Drugs can help fight breast cancer
Tamoxifen, others slow tumors
Chanel Griffith, Contributing writer
Breast cancer is the second most diagnosed form of cancer in American women, according to MayoClinic.com.
Although finding out that you have breast cancer can be devastating, there are several treatments that have been developed to not only treat breast cancer, but also to prevent it from returning. This is due in large part to the fund-raising and research efforts of organizations such as the Susan G. Komen Foundation and the American Cancer Society.
These efforts have resulted in the development of several drugs that effectively treat breast cancer in various stages and in conjunction with radiation therapies and surgeries.
The most popular breast cancer treatment drugs today are Femara, Tamoxifen, Abraxane, Zometa and Herceptin.
Femara is an aromatase inhibitor given in pill form. When used in conjunction with or after surgery, it can reduce the recurrence of breast cancer.
According to MayoClinic.com, there are some forms of cancer that require estrogen to survive. Aromatase is an enzyme that converts testosterone to estrodial, which creates estrogen in the human body. As an aromatase inhibitor, Femara blocks the production of estrogen, thereby starving the cancer of the estrogen it needs to survive.
According to Femara.com, the drug is only effective for use by postmenopausal women. The most common side effects of Femara are hot flashes, joint pain, hair loss, fatigue and headache. Other potential side effects include heart attack, vaginal bleeding and blurred vision, according to WebMD.com.
Abraxane is a chemotherapy injection that is used to treat breast cancer that has metastasized, or moved to other cells in the body. According to Abraxane.com, the active agent in the drug is paclitaxel, a mitotic inhibitor that blocks the growth of cancerous cells.
Abraxane uses a natural human protein called albumin to transport the paclitaxel through the body instead of chemical catalysts like previous mitotic inhibitors. According to WebMD.com, common side effects associated with Abraxane are temporary hair loss, headache, mouth sores, joint pain and dizziness. It also warns that a blood disorder resulting in a reduced number of white blood cells can occur with the use of Abraxane.
Zometa is an injection treatment that, when used in conjunction with chemotherapy treatments, reduces and inhibits damage when breast cancer, or other cancer forms, metastasize to the bones.
According to a WebMD.com report, 65 to 75 percent of breast cancer patients suffer from bone metastases, which cause increased risk of bone fractures. When breast cancer spreads to the bone, Zometa is used to slow the deterioration of bone proteins during chemotherapy treatments. Side effects that are commonly reported with the use of Zometa are fatigue, nausea, vomiting, and bone and joint pain.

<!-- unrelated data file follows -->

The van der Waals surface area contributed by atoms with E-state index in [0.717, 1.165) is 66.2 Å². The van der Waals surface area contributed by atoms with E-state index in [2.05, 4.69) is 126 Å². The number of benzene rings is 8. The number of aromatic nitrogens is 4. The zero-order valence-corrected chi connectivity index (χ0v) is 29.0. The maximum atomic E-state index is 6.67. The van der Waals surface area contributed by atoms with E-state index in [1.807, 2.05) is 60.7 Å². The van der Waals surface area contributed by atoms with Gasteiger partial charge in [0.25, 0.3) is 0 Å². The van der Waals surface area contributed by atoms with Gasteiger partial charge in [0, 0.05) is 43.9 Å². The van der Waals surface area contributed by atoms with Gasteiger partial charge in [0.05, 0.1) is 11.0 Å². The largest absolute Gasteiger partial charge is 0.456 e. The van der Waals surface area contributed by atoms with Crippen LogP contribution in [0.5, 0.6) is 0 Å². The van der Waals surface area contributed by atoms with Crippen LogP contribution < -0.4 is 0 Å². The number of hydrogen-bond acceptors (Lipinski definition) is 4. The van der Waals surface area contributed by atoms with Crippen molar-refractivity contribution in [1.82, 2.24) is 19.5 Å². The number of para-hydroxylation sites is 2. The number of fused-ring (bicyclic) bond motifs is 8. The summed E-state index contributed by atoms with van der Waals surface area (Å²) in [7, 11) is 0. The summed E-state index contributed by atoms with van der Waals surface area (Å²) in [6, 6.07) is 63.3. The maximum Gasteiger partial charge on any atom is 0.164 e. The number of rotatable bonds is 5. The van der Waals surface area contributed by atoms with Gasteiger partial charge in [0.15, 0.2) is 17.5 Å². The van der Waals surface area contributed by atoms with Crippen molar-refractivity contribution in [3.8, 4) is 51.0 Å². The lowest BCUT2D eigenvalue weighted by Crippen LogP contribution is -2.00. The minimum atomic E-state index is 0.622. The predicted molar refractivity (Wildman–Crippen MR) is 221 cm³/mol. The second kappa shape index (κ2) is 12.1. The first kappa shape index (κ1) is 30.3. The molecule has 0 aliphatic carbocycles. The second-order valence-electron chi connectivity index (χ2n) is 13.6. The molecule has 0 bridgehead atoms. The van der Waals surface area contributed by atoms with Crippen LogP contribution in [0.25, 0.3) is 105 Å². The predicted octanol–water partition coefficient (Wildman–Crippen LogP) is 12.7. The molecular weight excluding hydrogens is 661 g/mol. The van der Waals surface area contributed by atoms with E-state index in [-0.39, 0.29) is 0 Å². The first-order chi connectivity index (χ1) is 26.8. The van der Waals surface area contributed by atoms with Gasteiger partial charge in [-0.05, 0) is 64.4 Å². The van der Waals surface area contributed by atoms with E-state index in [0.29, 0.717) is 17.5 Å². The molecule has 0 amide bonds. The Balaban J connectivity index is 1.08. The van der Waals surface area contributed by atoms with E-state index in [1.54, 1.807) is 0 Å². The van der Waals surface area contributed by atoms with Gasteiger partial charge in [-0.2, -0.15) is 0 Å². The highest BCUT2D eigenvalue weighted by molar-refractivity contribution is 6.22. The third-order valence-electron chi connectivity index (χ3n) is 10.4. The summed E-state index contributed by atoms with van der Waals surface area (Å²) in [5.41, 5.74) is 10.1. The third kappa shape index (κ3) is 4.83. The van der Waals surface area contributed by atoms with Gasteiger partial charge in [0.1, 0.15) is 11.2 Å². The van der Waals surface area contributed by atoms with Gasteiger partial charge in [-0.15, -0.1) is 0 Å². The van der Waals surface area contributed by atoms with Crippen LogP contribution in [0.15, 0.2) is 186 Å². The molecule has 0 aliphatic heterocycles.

Zometa.com also warns that the injection can possibly cause kidney damage in rare cases. Those who have a history of kidney problems are urged not to take Zometa.
Herceptin is an injection that is used to treat breast cancer tumors that contain abnormally high levels of the human epidermal growth factor receptor 2 (HER2) gene. According to WebMD.com, each normal breast cell contains an HER2 gene, which helps the cell grow naturally. When there are high levels of HER2 gene in breast cancer cells, these genes will signal the cancer cells to grow and divide rapidly, causing the cancer to spread fast. This type of cancer is called HER2+. Herceptin inhibits HER2+ cell growth by signaling the body's defense system to attack HER2+ cells to block cell growth.
Side effects of Herceptin reported on Herceptin.com include fever, nausea, headache, a reduction in white and red blood cell count, and diarrhea. More serious side effects such as heart and lung failure are rarely reported.
Tamoxifen, which is taken orally in pill form, is the most popular drug used for the treatment of breast cancer. According to MayoClinic.com, Tamoxifen has been used for more than 30 years in the treatment of both early-stage and metastasized cancers, as well as a preventative medication.
It is called an antiestrogen because it blocks the effects of estrogen in the body. For this reason, Tamoxifen is only effective for the treatment of hormone-sensitive cancers.
MayoClinic.com reports that the most common side effects associated with the use of Tamoxifen are flushing of the skin, interruption of menstrual cycle, swelling of the fingers, hands, legs or feet, and white or brown vaginal discharge. More serious side effects, such as blurred vision, cataracts and fainting, are rarely reported.
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